Border protection word games

    • Frank Brennan
    • 19 December 2012
    19 Comments

    On Saturday Scott Morrison's border asylum meter registered the arrival of the 150th boat since Julia Gillard's announcement of the Pacific Solution Mark II in August. If the 'no advantage' principle is coherent and workable, the Expert Panel on Asylum Seekers and Gillard have very different understandings of its operation.

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  • AUSTRALIA

    We all lose when governments trash the law

    • Andrew Hamilton
    • 11 December 2012
    15 Comments

    Evidence about the persecution of returned Sri Lankan asylum seekers calls into question the justice of summary repatriation. And the actions of the Australian Government have thrown doubt on its legality. The rule of law is a delicate web of relationships that protects the weak from the tyranny of the great, and we are all weaker when it is broken. 

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  • ECONOMICS

    Debunking the global financial con job

    • David James
    • 12 November 2012
    12 Comments

    Even after the most dangerous financial crises ever seen, finance industry lobbyists still argue that the sector should not be too heavily regulated as that would be counterproductive. This is nonsense. Money is rules. It is a question of who sets the rules and what kind of rules they should should be.

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  • ARTS AND CULTURE

    Supermarket witches and the Australian pumpkin boom

    • Brian Matthews
    • 09 November 2012
    13 Comments

    Last week saw many people all over Australia observe a ritual that is entirely imposed, bears the magic and irresistible imprimatur of the US, and grows out of nothing in our own history, traditions or folk lore. What significance can Halloween have for Australians about to embark on their hot summer?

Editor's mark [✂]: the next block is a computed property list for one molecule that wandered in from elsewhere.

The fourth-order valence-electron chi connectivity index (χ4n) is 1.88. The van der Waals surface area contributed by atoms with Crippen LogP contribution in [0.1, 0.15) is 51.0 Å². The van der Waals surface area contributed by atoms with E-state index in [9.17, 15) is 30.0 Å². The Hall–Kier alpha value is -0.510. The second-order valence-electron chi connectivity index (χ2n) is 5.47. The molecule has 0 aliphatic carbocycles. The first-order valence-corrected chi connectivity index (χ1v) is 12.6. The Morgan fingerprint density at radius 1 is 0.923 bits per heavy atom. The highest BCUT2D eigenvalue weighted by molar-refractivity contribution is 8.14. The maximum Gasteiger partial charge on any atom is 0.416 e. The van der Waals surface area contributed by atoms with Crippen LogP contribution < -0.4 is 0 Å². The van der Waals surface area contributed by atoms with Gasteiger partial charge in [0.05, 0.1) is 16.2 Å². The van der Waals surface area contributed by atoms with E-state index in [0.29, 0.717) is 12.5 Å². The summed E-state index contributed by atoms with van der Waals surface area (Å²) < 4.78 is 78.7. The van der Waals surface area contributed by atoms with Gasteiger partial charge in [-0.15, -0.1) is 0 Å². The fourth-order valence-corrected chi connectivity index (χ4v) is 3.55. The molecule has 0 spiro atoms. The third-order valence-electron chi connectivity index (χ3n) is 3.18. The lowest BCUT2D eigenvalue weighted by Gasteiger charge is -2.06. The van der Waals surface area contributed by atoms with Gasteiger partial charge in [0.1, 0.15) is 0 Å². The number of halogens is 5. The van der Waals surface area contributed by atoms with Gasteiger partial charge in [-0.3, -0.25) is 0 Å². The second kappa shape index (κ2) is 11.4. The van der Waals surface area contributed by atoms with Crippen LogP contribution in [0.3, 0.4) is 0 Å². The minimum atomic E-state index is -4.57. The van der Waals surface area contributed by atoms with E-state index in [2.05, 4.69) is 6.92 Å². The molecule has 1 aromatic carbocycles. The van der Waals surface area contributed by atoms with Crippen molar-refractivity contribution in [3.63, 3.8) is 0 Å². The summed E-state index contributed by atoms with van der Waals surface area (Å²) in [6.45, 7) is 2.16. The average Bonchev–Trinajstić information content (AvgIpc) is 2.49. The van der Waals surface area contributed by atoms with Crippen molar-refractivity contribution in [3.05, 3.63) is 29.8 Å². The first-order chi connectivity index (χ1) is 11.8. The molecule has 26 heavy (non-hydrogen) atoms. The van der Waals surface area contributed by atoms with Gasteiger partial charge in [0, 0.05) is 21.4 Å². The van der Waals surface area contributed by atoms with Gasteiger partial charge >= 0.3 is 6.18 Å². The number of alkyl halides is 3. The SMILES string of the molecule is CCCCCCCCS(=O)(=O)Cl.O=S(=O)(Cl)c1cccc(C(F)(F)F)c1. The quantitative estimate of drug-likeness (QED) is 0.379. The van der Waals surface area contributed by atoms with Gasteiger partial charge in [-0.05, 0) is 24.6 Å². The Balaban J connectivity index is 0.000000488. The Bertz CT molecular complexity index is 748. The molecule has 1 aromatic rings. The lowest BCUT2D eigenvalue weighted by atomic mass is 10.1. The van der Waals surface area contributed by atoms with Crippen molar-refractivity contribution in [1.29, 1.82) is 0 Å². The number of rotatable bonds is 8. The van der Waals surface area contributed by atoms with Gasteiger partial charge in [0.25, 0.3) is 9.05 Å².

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  • AUSTRALIA

    China's cupcakes and Australia's Asia fear

    • Michael Kelly
    • 31 October 2012
    8 Comments

    Looking at Australia from Asia, you quickly conclude that Australian approaches to the region are fickle and opportunistic. It's hardly news that the fastest growing economies and greatest opportunities for Australia are at our doorstep. But like kids at parties, we seem to focus more on the cup cakes than the host and guest of honour.

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  • RELIGION

    Mabo 20 years on

    • Frank Brennan
    • 29 October 2012

    'Though land rights and self-determination provide no utopia for the contemporary indigenous Australian community, they have belatedly put right an ancient wrong. The cost and inconvenience are unavoidable. Terra nullius is no longer an option.' Full text is from Fr Frank Brennan's keynote speech at the Central Queensland Law Association Conference, Mercure Capricorn Resort, Yeppoon, 27 October 2012.